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What to expect on election night: Some races may take longer to call

With some political candidates encouraging voters to wait until Election Day to return their ballots, voters may need to wait longer to learn of winning candidates.

VANCOUVER, Wash. — The voting results posted on election night aren't final. Far from it. 

Elections administrators in both Oregon and Washington will still receive thousands of ballots after Tuesday, and those ballots must be checked and verified before being reported.

This year, election officials say it may take longer than usual for some races to be decided, as some candidates are encouraging voters to wait until Election Day to return their ballots.

"Whether that’s through information they’re hearing from any source to hold their ballot until longer, it’s possible we’ll have more counting [than usual] to do on the Wednesday, Thursday and Friday following Election Day," said Stuart Holmes, Washington's state elections director.

In both Oregon and Washington, a ballot will be counted as long as it’s postmarked by Election Day -- or returned to a ballot drop box by 8 pm.

RELATED: How to turn in your ballot in Oregon and Washington

However, it takes time before elections administrators can run all the checks and balances which include verifying signatures, checking voter information, scanning the ballots, and reporting the results.

In Clark County, auditor Greg Kimsey said this trend was evident in August, when Republican congressional candidate Joe Kent received votes that were tallied and reported in the week after Election Day. 

It took several days of vote updates after Election Day before Kent overtook incumbent congresswoman Jaime Herrera Beutler in the race, sealing a nomination.

"We certainly saw it in the primary this year, the August primary, if you get a large number of people depositing their ballot on Election Day, a disproportionately large number, that also will reduce the number of ballots included in those preliminary election results," Kimsey said. "Now, we’re still going to get them counted by the time we certify, but you might have to wait a couple days longer to get a large number of the ballots."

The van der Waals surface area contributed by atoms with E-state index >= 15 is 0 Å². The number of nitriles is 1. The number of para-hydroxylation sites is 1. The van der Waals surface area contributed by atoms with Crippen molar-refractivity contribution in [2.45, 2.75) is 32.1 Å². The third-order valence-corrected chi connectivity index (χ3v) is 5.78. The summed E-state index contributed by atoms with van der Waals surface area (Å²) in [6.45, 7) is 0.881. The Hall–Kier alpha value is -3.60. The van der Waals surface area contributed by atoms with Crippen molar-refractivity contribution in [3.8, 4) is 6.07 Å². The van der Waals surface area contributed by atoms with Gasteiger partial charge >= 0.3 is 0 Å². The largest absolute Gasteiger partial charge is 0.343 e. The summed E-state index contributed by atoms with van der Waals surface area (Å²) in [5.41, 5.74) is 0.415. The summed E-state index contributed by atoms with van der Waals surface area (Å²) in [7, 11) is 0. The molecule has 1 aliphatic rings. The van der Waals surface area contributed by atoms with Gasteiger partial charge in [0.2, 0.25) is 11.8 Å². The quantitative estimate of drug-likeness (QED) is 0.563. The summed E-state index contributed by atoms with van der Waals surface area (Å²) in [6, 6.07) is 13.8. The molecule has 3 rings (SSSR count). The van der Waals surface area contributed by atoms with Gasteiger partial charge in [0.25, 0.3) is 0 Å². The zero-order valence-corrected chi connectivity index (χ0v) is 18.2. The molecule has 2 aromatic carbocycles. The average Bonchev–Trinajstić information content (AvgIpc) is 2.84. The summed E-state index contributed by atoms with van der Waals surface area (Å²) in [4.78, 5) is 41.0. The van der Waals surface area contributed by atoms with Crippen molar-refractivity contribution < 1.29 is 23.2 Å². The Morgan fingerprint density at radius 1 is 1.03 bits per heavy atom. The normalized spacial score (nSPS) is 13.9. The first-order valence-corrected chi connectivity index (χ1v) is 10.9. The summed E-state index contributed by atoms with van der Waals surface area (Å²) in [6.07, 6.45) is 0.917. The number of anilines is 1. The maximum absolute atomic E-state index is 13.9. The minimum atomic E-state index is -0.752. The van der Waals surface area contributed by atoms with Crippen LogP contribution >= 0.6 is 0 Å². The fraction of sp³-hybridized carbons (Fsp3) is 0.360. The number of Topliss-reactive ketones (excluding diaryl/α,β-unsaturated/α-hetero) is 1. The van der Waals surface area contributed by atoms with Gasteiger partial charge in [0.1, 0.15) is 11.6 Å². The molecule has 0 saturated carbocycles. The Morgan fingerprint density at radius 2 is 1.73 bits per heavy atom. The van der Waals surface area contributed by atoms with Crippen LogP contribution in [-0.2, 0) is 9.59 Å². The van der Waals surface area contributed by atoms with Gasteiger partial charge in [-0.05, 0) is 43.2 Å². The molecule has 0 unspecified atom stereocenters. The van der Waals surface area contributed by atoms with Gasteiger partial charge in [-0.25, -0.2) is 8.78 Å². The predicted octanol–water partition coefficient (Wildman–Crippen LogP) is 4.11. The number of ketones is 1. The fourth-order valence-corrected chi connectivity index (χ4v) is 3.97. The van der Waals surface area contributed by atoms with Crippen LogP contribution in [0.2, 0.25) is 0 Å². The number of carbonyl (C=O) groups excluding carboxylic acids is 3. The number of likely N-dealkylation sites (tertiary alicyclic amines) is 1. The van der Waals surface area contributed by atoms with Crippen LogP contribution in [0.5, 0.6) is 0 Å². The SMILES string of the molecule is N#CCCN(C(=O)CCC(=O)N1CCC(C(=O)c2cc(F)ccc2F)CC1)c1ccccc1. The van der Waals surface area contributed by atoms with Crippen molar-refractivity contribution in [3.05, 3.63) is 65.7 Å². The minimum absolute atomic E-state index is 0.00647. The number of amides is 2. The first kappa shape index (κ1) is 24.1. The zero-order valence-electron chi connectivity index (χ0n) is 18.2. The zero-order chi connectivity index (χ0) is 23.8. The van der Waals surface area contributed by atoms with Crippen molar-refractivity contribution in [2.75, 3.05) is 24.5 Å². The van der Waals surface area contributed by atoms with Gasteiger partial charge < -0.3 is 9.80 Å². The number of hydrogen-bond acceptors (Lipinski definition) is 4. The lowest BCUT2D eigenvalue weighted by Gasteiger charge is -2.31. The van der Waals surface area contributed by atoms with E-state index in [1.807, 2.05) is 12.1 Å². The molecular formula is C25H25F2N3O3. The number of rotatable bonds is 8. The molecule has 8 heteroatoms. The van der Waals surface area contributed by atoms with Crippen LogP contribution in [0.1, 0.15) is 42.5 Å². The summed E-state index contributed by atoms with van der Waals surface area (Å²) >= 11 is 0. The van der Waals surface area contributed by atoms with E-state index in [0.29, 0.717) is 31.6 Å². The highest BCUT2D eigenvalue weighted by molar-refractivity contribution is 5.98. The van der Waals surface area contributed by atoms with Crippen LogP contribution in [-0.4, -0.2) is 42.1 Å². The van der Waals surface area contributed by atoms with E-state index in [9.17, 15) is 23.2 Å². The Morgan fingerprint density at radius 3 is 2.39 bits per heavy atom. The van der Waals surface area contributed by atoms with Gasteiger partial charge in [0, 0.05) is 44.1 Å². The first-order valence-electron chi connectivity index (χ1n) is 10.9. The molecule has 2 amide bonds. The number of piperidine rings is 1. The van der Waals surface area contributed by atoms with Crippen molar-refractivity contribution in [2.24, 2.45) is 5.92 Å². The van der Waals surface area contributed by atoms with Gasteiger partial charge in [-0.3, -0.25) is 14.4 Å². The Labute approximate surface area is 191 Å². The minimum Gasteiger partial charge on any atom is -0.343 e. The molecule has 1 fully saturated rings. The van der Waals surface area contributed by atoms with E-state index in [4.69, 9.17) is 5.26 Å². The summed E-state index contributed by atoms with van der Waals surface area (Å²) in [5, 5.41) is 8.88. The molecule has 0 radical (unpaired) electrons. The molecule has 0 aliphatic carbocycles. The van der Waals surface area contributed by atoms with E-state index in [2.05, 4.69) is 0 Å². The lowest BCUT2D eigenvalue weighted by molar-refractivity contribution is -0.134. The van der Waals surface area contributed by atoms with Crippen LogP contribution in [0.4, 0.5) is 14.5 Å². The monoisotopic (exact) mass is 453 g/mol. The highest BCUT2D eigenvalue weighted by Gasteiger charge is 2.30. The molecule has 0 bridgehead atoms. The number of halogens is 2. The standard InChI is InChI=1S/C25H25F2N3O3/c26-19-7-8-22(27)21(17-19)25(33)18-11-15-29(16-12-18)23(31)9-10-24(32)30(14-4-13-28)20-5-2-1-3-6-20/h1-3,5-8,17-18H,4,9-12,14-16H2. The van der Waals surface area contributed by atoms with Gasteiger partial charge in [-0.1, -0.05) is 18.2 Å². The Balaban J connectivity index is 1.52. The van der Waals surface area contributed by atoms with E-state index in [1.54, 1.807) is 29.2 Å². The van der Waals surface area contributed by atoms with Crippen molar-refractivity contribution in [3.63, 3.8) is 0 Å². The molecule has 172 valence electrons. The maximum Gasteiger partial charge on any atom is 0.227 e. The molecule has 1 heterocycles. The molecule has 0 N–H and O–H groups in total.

Kimsey’s opponent in the race for county auditor, Brett Simpson, is one of the candidates encouraging voters to vote last minute. However, he falsely claimed that it’s a strategy to combat voter fraud.

RELATED: Clark County auditor candidate sharing false claims about election fraud

"The second thing is you go and turn it in the last day, wait until the last day to turn in your ballot, that’s why you saw Joe’s count keep going up after," Simpson said at a campaign event for Joe Kent.

Washington elections officials said Simpson’s claims of election fraud are false and unfounded, adding that it makes no difference to the results if a ballot is received on Election Day or in the 18 days before. 

"Although encouraging people to hold their ballot until Election Day isn’t against the rules, suggesting at any time that the ‘bad guys’ or funny business is happening is flat incorrect," Holmes said. "No matter what time you decide to return your ballot, it’s handled with the exact same level of accountability, security and transparency."

Multnomah County officials told KGW voters can expect about 50 to 60% of votes cast to be reported on Election Night.

In Clark County, Kimsey said about 60% of ballots would normally be reported, but this year it could be as low as 40%. 

Clark County is currently fourth to last in the state in percentage of ballots returned.

RELATED: Here's how Oregon handles election security, and why voter fraud is vanishingly rare

But for voters, waiting for election results is nothing new. Local and state election officials have always had to certify the results in the weeks following the election. 

"What I do believe is voters are a lot more concerned about the accuracy of results than fast results," Kimsey said. 

As of Friday morning, about 29% of registered voters in Oregon and Washington have returned their ballots for the November 2022 election. 

Stuart Holmes, Washington's state elections director, said that turnout is trending close to voting trends from 2018, in which about 71% of registered voters returned their ballots.

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